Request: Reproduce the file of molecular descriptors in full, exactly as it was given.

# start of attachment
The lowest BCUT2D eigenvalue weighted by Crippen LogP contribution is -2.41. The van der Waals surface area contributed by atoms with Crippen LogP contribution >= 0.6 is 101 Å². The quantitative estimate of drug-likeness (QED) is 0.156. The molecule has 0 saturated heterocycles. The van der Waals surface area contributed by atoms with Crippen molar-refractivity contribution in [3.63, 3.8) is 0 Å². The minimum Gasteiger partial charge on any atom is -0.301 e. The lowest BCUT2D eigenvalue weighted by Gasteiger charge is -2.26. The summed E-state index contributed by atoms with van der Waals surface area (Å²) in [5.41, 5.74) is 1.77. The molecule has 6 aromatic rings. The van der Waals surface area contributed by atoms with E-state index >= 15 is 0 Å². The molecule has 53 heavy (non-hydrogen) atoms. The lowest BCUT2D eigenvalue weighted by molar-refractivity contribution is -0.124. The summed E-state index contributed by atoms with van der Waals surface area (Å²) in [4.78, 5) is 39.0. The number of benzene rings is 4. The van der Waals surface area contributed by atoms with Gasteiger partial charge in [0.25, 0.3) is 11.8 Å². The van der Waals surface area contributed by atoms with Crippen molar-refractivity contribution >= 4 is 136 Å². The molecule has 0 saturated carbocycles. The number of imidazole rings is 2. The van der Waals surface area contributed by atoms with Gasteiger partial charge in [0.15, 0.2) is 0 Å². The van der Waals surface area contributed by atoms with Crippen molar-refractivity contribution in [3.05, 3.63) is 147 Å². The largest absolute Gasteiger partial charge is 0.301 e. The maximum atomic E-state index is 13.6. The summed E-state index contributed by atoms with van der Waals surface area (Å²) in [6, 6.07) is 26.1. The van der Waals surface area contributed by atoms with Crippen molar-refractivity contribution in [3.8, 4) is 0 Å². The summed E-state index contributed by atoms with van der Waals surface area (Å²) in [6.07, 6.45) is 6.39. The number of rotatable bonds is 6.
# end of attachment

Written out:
The lowest BCUT2D eigenvalue weighted by Crippen LogP contribution is -2.41. The van der Waals surface area contributed by atoms with Crippen LogP contribution >= 0.6 is 101 Å². The quantitative estimate of drug-likeness (QED) is 0.156. The molecule has 0 saturated heterocycles. The van der Waals surface area contributed by atoms with Crippen molar-refractivity contribution in [3.63, 3.8) is 0 Å². The minimum Gasteiger partial charge on any atom is -0.301 e. The lowest BCUT2D eigenvalue weighted by Gasteiger charge is -2.26. The summed E-state index contributed by atoms with van der Waals surface area (Å²) in [5.41, 5.74) is 1.77. The molecule has 6 aromatic rings. The van der Waals surface area contributed by atoms with E-state index >= 15 is 0 Å². The molecule has 53 heavy (non-hydrogen) atoms. The lowest BCUT2D eigenvalue weighted by molar-refractivity contribution is -0.124. The summed E-state index contributed by atoms with van der Waals surface area (Å²) in [4.78, 5) is 39.0. The number of benzene rings is 4. The van der Waals surface area contributed by atoms with Gasteiger partial charge in [0.25, 0.3) is 11.8 Å². The van der Waals surface area contributed by atoms with Crippen molar-refractivity contribution >= 4 is 136 Å². The molecule has 0 saturated carbocycles. The number of imidazole rings is 2. The van der Waals surface area contributed by atoms with Gasteiger partial charge in [0.15, 0.2) is 0 Å². The van der Waals surface area contributed by atoms with Crippen molar-refractivity contribution in [3.05, 3.63) is 147 Å². The largest absolute Gasteiger partial charge is 0.301 e. The maximum atomic E-state index is 13.6. The summed E-state index contributed by atoms with van der Waals surface area (Å²) in [6, 6.07) is 26.1. The van der Waals surface area contributed by atoms with Crippen molar-refractivity contribution in [3.8, 4) is 0 Å². The summed E-state index contributed by atoms with van der Waals surface area (Å²) in [6.07, 6.45) is 6.39. The number of rotatable bonds is 6.